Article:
|Great American Ballpark, home of the Reds, in 2010. Keith Brown played parts of four seasons with Cincinnati. (Greatest 21 Days)|
Keith Brown recalls pitching against Fresno State when the scout saw him.
The Reds scout expressed interest through Brown's coach at Cal State-Sacramento. Brown recalled having a simple reaction.
"At that time all I wanted was an opportunity," Brown told The Greatest 21 Days recently, "because through college I always heard that I didn't throw hard enough."
The Reds gave Brown that opportunity, taking him in the 21st round of the 1986 draft.
"It didn't matter where I got drafted at," Brown recalled thinking, "I just wanted to show my abilities."
Brown took his opportunity all the way to the majors, seeing time in four major league seasons. Overall, the right-hander got into 25 major league games, starting five. He also got into eight games for the eventual world champion Reds of 1990.
But Brown ended up unable to show everything he could do. In the summer of 1993, while playing AAA with the Royals, doctors diagnosed him with non-Hodgkin's lymphoma. He made it through the arduous treatment, but he never made it back to the majors.
Brown spoke to The Greatest 21 Days by phone recently from his home in Tennessee. He covered his career from growing up in California to college and the pros. He also told of the battle with cancer that ended his career.
|Members of the 1990 Cincinnati Reds with the 1990 World Series trophy. Keith Brown is at the table, second from the right. (Photo Provided)|
From age 4 to age 16, Brown raced Go Karts and quarter midgets. His uncle Ray Brown helped fund his hobby. Brown also recalled his uncle taking him to Dodgers games as a kid.
The Dodgers, Brown recalled were his team growing up, until the Reds found him.
After making the majors with the Reds, Brown recalled eventually getting to go with the team to Los Angeles. Brown got to invite his uncle into the locker room and onto the field at Dodger Stadium
"That was my way of giving back to him for the years that we raced Go Karts together," Brown recalled.
Brown had been like a son to his uncle. "I thought it was great just to see him on the field and knowing that the Dodgers were his favorite team," Brown said.
Baseball and Go Karts overlapped for a few years until his parents decided they didn't want him racing anymore, he recalled. Baseball then took over.
|Centennial Field in Burlington,Vt., in 2011. Keith Brown pitched at Centennial in 1986 with the AA Vermont Reds. (Greatest 21 Days)|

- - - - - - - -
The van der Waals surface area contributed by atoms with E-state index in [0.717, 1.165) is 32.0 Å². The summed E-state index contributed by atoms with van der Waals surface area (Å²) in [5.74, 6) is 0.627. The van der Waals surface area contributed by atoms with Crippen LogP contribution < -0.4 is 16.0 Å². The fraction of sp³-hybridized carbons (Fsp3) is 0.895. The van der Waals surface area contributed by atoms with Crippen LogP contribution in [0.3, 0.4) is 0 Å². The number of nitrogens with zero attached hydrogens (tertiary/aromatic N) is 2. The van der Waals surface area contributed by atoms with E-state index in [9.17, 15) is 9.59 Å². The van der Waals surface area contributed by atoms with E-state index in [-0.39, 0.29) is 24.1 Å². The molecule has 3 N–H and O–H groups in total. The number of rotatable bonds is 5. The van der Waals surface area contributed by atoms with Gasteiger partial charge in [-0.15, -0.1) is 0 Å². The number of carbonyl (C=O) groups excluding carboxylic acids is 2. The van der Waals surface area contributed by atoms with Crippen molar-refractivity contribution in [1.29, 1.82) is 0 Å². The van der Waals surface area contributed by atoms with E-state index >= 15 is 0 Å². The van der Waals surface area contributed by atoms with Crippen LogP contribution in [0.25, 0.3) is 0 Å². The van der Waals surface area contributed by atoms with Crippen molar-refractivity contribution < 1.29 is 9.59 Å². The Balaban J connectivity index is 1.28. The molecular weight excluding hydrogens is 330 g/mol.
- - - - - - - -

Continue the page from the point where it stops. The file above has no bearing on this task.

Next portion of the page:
Brown played shortstop and third base in high school, but he turned to pitching in college.
He started off at the College of the Siskiyous before moving to Cal State-Sacramento and then on to the Reds.
Brown started with the Reds in the rookie Gulf Coast League, playing in front of few fans. He also saw time that year at rookie Billings and AA Vermont, a stark contrast to his GCL time.
"When I got to Billings, then it was kind of nice having people out there, 6 to 8,000 people playing baseball, where as when I was in Florida there might be one or two people," Brown said.
On the field, Brown recalled not having to do anything special. He just had to show people what he could do.
Brown showed that quickly. In 1987, his second year as a pro, Brown went 13-4 at single-A Cedar Rapids, turning in a 1.59 ERA. He then made AA Chattanooga and AAA Nashville in 1988.
|A display at Veteran's Memorial Stadium in Cedar Rapids, Iowa, in 2012. The display includes the 1987 Cedar Rapids Reds scorebook. Keith Brown played for Cedar Rapids in 1987. (Greatest 21 Days)|
"He's the one that told me I was going up to the big leagues," Brown recalled. "That was Aug. 25, 1988."
And what was Brown's reaction?
"I was pretty excited," Brown said, "because I wasn't a really high draft pick. I was 21st round. So I had to work hard to get what I wanted to get up there and still, when I got there, I had to fight my way to stay up there."
Brown quickly got into a game. He started that night in Cincinnati against the Cardinals. He went seven innings, giving up four hits and one earned run in the 4-1 Reds win.
"It was a childhood dream, being up in the big leagues," Brown said.
After a season back in the minors, Brown returned to the bigs in 1990. After fighting his way to get to the majors and get back, he then had a very different fight on his hands, with non-Hodgkin's lymphoma. (Part 2)
Part 1: His Abilities | Part 2: Life Changed
Go to Part 2: Keith Brown, Life Changed